In Virginia, even in an uncontested divorce, the Plaintiff must prove the essential facts of the case. This hearing may be before a commissioner or a judge. If the action is before a commissioner, the Plaintiff must file a Decree of Reference.

At this hearing, the Defendant needs the following papers:

> a Vital Statistic Form VS-4, which is required in some counties;
> a copy of the marriage license (or a witness present at the marriage);
> Child Support Guidelines, if there are children;
> the Separation Agreement, which may have already been included with the filing of the complaint;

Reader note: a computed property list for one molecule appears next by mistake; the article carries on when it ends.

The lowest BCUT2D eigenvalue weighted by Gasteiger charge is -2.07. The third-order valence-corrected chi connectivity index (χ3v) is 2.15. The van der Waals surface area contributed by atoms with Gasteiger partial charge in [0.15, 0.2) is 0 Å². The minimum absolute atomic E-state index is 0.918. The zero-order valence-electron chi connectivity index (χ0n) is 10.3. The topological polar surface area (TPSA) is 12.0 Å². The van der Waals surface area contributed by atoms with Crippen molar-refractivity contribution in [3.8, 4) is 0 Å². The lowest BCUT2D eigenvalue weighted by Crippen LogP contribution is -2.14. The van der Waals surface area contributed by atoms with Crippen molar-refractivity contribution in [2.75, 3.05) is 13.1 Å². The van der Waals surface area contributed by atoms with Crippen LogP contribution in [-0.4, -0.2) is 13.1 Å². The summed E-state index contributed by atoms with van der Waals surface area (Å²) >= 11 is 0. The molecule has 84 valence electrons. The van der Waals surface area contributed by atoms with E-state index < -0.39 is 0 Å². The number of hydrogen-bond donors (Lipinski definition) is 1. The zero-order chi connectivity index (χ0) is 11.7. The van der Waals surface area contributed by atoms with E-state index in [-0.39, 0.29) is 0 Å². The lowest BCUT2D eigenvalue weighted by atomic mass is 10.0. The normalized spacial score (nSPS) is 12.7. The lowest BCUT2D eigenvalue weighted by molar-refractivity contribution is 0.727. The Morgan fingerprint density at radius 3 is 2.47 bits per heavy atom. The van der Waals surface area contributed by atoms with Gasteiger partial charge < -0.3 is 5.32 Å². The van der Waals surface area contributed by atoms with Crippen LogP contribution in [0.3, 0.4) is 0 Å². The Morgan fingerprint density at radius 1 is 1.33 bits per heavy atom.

> corroborating witnesses;
> the Final Divorce Decree, which may be a form for spouses with children and without children.

A contested divorce is one where the judge decides for the divorcing spouses what they cannot decide between themselves. The trajectory of a contested divorce begins with the filing of the Complaint, but its course is impossible to predict because both sides often continue to negotiate even as they prepare for trial. If the action comes to trial, the case is conducted as a civil action under the rules of evidence. This means that the parties may not testify to anything other than what they have personal knowledge with the exception that each may testify about what his or her spouse said. Contested divorces that go to trial are expensive and enervating, and good divorce lawyers work heroically to avoid them if possible.